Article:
Subsequently, the coating liquid for under side coating layer was coated to both sides of the base paper (paper base) having a basis weight of 62 g/m2 with a coating amount of 8 g/m2, and then dried to form an under side coating layer (lower layer), to both sides of the base paper. In addition, the coating liquid for the upper side coating layer was coated with a coating amount of 8 g/m2 on each under side coating layer and dried to form an upper side layer (uppermost surface coating layer). In this way, a target coated paper for printing was manufactured. Table 7 and Table 8 show specifications of Example 47. Table 7 and Table 8 show specifications of each example. Except for conditions shown in these Tables, coated papers for printing of Examples 47 to 56 were manufactured in the same manner as that in example 1 by the method according to claim 5.

Comparative Examples 16 to 20

Table 7 and Table 8 show specifications of each example. Except for conditions shown in these Tables, coated papers for printing of comparative examples 16 to 20 were manufactured in the same manner as that in example 1 by the method according to claim 5.

The contents of each item in Table 7 and Table 8 are shown hereinafter.

The number of part (C) represents a part by weight of the regenerated particle aggregate to all the pigment (all the pigments in the uppermost surface coating layer) 100 parts by weight, the number of part (A) represents a part by weight of the heavy calcium carbonate to all the pigment (all the pigments in the uppermost surface coating layer) 100 parts by weight, and the number of part (B) represents a part by weight of the clay to all the pigment (all the pigments in the uppermost surface coating layer) 100 parts by weight. Incidentally, the mixed amount of the styrene butadiene latex as a binder is not shown in the Tables, but 5 parts by weight (5 parts by weight with respect to all the pigment 100 parts by weight) was used in all the examples 47 to 56 and comparative examples 16 to 20. The numbers of part of the esterified starch in the Tables represent parts by weight to all the pigment 100 parts by weight in the uppermost surface coating layer. Furthermore, the number of parts of the acrylic acid and the acrylamide copolymer also represents a part by weight to all the pigment 100 parts by weight in the uppermost surface coating layer.

The average particle diameter in the Table 8 means a volume weighted mean particle diameter measured with Microtruck 7995-30SPA type manufactured by Leeds & Northrop Corp.

Evaluation methods of quality will be described hereinafter.

  • (19) Glossiness in piling print. The sample was printed using the Roland offset press, and was kept standing at a room temperature a whole day and night. The solid-printed parts with four-color pile printing in black, magenta, cyan, and yellow of the sample were measured for a gloss at an angle of 60. (Unit. %)
  • (20) Ink adherability. Printing was performed using a commercial oxidation polymerization type printing ink using an RI press (AKIRA WORKS), and the uniformity and consistency of the printing surface were visually judged by the following criterion by four-step evaluation.
  • ⊚. excellent
  • ◯. better
  • Δ. some problems
  • X. not acceptable

Allowable limit is not less than Δ. The expression, as used herein, “◯-Δ” means that an evaluation ◯ and Δ are mixed.

  • (21) Coater operability. The finishing coating liquid was applied on the paper base, using a blade coater, and the situation of generation of streak in the coater head section was observed. Visual judgment was carried out by four-step evaluation. Allowable limit is not less than Δ. Evaluation was performed on the following criteria, using streak, scratch, and the flowability of the coating liquid in blade coating as an index.
  • ⊚. excellent
  • ◯. better
  • Δ. a little inferior
  • X. inferior

The expression, as used herein, “◯-Δ” means that an evaluation ◯ and Δ are mixed.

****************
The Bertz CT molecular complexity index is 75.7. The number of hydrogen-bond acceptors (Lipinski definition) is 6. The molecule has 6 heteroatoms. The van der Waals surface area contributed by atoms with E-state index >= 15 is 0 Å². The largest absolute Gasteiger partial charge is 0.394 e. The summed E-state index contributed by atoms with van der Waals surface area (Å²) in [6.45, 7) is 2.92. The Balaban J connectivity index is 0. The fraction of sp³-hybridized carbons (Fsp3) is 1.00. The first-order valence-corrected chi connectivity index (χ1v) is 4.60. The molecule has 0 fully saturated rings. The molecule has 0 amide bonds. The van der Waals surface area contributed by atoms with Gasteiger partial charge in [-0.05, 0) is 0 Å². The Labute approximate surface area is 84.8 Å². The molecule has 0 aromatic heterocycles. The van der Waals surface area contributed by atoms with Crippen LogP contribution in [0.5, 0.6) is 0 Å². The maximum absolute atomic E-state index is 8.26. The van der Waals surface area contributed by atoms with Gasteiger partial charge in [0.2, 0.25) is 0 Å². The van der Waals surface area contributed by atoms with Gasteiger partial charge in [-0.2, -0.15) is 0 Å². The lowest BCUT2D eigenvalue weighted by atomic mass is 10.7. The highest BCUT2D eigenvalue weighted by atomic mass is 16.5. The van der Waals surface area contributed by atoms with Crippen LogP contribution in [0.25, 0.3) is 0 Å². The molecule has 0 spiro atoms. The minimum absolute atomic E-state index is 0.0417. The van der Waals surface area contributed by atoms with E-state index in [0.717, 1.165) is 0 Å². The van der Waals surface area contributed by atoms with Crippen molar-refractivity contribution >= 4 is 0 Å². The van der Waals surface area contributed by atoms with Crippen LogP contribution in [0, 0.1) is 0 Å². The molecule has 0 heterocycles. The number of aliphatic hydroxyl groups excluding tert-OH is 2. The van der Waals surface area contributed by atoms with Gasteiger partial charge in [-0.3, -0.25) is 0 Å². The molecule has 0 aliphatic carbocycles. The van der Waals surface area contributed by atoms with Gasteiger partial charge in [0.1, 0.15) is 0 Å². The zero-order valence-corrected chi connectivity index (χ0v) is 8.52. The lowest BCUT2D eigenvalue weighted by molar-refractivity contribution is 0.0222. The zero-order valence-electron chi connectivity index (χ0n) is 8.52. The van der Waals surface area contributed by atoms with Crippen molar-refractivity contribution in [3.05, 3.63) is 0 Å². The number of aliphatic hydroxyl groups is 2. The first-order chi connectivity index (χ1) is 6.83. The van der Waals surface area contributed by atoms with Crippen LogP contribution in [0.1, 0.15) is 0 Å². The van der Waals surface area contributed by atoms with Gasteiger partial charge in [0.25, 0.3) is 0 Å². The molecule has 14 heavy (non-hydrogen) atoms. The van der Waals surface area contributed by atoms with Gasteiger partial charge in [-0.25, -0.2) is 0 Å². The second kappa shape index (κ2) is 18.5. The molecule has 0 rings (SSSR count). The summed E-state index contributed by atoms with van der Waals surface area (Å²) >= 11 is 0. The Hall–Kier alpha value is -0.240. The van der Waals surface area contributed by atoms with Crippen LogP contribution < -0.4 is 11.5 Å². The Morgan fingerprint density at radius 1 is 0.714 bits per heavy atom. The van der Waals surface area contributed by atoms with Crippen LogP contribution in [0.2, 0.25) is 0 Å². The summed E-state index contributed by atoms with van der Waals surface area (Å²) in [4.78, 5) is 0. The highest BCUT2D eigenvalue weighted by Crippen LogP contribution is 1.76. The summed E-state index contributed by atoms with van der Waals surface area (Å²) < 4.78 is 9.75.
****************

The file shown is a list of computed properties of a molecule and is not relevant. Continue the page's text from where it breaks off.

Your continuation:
TABLE 7
Uppermost surface coating layer
Pigment
Calcium
carbonate Clay Regenerated pigment
Number of Number of Average Number of Average
part (A) part (B) particle part (C) particle (A) + (C)
Parts by Parts by diameter Parts by diameter Al2O3 SiO2 CaO Others Parts by
(Unit) weight weight μm weight μm % % % % weight
Example 47 50 30 0.8 20 5 8 10 81 1 70
Example 48 50 40 0.8 10 3 9 30 60 1 60
Example 49 25 50 0.8 25 8 20 15 40 5 50
Example 50 20 60 0.8 20 5 21 20 50 9 40
Example 51 20 70 0.8 10 5 10 40 45 5 30
Example 52 30 40 0.8 30 5 20 30 45 5 60
Example 53 30 30 0.8 40 5 20 30 45 5 70
Example 54 30 30 0.8 40 5 25 20 50 5 70
Example 55 30 30 0.8 40 0.1 30 35 35 5 70
Example 56 30 30 0.8 40 10 35 40 20 5 70
Comparative 10 10 0.8 80 5 45 40 10 5 90
example 16
Comparative 80 Without Without 20 5 30 45 20 5 100
example 17 addition addition
Comparative 50 10 0.8 40 0.05 45 40 10 5 90
example 18
Comparative 50 10 0.8 40 12 5 30 60 5 90
example 19
Comparative 50 10 0.8 40 12 10 10 75 5 90
example 20

TABLE 8
Uppermost surface coating layer
Esterified starch Quality evaluation
Acrylamido Number of Printability
acrylate copolymer part White paper Glossiness in
Number of part Parts by glossiness piling print Ink Coater
(Unit) Parts by weight Type weight % % adherability operability
Example 47 0.08 Urea phosphoric acid starch 5 54 80
Example 48 0.08 Urea phosphoric acid starch 5 58 81 ◯~Δ
Example 49 0.01 Urea phosphoric acid starch 5 63 83 ◯~Δ
Example 50 0.1 Urea phosphoric acid starch 5 65 84 ◯~Δ
Example 51 0.08 Urea phosphoric acid starch 5 68 85 ◯~Δ
Example 52 0.08 Urea phosphoric acid starch 5 60 82 ◯~Δ
Example 53 0.08 Urea phosphoric acid starch 5 57 81 ◯~Δ
Example 54 0.08 Urea phosphoric acid starch 0.5 54 80 ◯~Δ ◯~Δ
Example 55 0.08 Urea phosphoric acid starch 10 51 82 ◯~Δ ◯~Δ
Example 56 0.08 Urea phosphoric acid starch 5 50 80 ◯~Δ
Comparative 0.08 Urea phosphoric acid starch 5 48 78 X Δ
example 16
Comparative 0.08 Urea phosphoric acid starch 5 38 68 Δ Δ
example 17
Comparative 0.08 Urea phosphoric acid starch 5 44 74 Δ Δ
example 18
Comparative 0.08 Without addition 52 65 ◯~Δ X
example 19
Comparative 0.08 Urea phosphoric acid starch 5 42 72 Δ Δ
example 20

As Table 7 and Table 8 show, offset printing etc. were actually performed to the coated papers for printing with respect to each examples 47 to 56 and comparative examples 16 to 20 for evaluation. According to comprehensive judgments for each evaluation items, examples gave evaluations higher than those in comparative examples.

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Classifications
U.S. Classification162/189, 210/928
International ClassificationD21F1/66, C02F1/02
Cooperative ClassificationY10S210/928, D21H17/68, C01P2004/62, D21H17/67, D21H19/38, D21H19/40, C01P2004/61, C01P2006/60, C01P2006/19, C09C1/00, D21H21/52
European ClassificationD21H17/67, C09C1/00, D21H17/68
Legal Events
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Effective date: 20080425